Sherman told NFL Media's Michael Robinson that he is not fully convinced Beast Mode's career is officially over.
"I don't put anything past him," Sherman said at Robinson's youth football camp in Mechanicsville, Va., on Saturday. "He's about as predictable as a pair of dice. So I don't try to call his plays. But obviously, it's going to be different.
"We got a little sample of it last year. ... I think we're prepared for it in some aspects, but you really never want to be prepared for that. You really would hope he comes back. In the back of your mind, you hope he comes back and plays another year."
Lynch, 30, did not formally announce his retirement, instead he posted a telling but cryptic message to social media with a photo of neon green and gold Nike cleats hanging. The message was first seen on Twitter during the fourth quarter of Super Bowl 50 on Feb. 7.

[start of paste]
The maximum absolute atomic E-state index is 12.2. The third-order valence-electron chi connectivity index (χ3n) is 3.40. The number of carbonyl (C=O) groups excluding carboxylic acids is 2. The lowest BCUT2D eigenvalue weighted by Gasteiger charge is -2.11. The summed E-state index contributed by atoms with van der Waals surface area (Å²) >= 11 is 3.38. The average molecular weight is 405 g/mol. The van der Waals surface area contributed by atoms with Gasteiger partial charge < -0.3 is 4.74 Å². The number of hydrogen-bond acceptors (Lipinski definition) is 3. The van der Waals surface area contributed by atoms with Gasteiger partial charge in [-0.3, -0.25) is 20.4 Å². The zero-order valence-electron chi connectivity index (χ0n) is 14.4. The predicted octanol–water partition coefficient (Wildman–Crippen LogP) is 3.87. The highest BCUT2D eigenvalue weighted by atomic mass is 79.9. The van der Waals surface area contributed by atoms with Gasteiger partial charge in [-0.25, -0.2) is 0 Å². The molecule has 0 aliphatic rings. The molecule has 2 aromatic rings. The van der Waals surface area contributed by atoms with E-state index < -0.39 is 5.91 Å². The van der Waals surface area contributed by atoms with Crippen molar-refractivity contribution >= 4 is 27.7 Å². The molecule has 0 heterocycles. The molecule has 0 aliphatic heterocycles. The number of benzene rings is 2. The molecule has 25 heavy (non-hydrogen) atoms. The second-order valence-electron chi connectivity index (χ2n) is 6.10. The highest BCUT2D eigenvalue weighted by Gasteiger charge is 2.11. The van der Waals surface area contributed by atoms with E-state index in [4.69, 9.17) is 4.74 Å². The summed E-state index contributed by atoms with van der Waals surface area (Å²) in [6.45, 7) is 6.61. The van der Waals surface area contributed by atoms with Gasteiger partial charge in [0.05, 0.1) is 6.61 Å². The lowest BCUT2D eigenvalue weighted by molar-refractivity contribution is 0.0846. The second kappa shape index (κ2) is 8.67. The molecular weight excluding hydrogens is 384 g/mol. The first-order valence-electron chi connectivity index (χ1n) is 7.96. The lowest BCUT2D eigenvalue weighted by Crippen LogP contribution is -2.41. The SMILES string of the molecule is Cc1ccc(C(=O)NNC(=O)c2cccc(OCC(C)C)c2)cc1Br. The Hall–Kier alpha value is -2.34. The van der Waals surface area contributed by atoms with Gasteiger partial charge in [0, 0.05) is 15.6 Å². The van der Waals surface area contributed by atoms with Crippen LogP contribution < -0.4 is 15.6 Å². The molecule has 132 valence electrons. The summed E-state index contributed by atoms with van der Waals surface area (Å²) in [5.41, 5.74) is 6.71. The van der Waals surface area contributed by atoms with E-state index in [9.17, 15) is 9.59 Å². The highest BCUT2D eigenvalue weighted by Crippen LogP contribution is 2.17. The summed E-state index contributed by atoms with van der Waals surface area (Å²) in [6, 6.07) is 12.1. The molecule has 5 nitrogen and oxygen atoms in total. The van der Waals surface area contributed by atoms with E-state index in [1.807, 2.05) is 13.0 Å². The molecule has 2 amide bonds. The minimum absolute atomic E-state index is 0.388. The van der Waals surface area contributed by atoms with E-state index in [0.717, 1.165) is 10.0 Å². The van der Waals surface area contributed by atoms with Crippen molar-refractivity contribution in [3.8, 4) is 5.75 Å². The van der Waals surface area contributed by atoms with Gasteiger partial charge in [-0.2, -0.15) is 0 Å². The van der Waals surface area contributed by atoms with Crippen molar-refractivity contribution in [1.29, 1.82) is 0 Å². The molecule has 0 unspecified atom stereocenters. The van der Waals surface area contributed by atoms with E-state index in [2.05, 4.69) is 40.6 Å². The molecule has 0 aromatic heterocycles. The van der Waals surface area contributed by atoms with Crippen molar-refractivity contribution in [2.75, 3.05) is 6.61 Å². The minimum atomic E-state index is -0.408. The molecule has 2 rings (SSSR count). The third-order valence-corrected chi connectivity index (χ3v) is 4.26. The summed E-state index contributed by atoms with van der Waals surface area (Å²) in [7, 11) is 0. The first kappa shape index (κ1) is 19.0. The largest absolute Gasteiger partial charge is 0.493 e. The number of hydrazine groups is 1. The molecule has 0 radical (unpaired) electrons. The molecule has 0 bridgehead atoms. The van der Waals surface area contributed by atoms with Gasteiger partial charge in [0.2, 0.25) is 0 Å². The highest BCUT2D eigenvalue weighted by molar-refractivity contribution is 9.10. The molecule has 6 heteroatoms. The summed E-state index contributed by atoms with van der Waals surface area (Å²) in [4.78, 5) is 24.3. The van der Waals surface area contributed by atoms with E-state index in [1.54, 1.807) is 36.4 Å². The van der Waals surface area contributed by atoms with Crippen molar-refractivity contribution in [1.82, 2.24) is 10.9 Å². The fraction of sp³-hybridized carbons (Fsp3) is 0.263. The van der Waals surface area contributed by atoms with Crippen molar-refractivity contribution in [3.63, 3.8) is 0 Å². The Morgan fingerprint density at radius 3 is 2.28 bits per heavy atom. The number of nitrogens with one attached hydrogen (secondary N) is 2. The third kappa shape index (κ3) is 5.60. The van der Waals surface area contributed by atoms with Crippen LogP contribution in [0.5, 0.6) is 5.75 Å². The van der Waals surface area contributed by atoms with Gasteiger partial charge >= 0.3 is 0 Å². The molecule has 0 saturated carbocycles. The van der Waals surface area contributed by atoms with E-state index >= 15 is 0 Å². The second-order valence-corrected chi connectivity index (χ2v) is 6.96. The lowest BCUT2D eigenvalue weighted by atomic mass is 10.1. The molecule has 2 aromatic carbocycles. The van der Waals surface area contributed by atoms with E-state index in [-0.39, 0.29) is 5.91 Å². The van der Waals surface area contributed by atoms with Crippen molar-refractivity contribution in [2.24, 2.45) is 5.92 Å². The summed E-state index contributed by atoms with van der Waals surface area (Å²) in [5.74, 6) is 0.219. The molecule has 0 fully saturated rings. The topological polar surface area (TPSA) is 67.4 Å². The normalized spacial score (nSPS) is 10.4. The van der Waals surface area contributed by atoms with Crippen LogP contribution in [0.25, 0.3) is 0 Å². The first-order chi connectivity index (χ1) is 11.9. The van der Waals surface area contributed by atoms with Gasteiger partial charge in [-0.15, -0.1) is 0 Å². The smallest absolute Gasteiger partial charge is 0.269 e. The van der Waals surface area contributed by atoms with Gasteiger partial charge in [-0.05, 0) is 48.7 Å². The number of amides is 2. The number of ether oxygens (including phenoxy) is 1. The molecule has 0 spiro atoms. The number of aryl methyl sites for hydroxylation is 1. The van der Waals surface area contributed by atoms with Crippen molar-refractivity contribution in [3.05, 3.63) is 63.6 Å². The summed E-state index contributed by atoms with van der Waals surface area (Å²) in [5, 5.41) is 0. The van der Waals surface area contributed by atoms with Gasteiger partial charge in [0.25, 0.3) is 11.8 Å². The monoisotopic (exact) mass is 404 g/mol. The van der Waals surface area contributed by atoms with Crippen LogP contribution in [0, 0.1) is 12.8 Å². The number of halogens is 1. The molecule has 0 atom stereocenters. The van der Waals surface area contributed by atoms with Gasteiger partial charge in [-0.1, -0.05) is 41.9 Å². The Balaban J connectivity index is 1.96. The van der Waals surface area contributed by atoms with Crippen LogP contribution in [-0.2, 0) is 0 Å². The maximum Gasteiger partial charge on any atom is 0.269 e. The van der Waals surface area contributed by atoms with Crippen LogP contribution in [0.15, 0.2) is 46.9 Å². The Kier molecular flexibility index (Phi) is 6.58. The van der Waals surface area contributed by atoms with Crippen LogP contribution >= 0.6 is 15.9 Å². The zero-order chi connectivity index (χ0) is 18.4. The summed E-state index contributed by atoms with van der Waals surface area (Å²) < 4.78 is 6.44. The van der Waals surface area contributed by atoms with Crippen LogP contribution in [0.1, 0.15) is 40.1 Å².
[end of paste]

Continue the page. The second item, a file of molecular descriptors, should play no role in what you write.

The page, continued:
The Seahawks have placed Lynch on the reserve/retired list, signaling the official end of his nine-year NFL career.
Lynch appeared in only seven games last season because of injuries, totaling 417 rushing yards and three touchdowns on 3.8 yards per carry.
Lynch joined the Seahawks after a 2010 trade with the Buffalo Bills. He started 77 of 82 games for Seattle and ranks fourth on the franchise list in rushing yards (6,347) and rushing attempts (1,457), second in rushing touchdowns (57) and third in touchdowns (65).
With the Bills and Seahawks, Lynch totaled 9,112 rushing yards and 74 touchdowns on 2,144 carries.
As a sign of respect, Seahawks general manager John Schneider recently said he promised Lynch the No. 24 would not be used in 2016.
"One of my last conversations with Marshawn was that nobody was going to wear No. 24 this year in the regular season," Schneider said.
If Lynch changes his mind about retirement, the Seahawks retain his rights.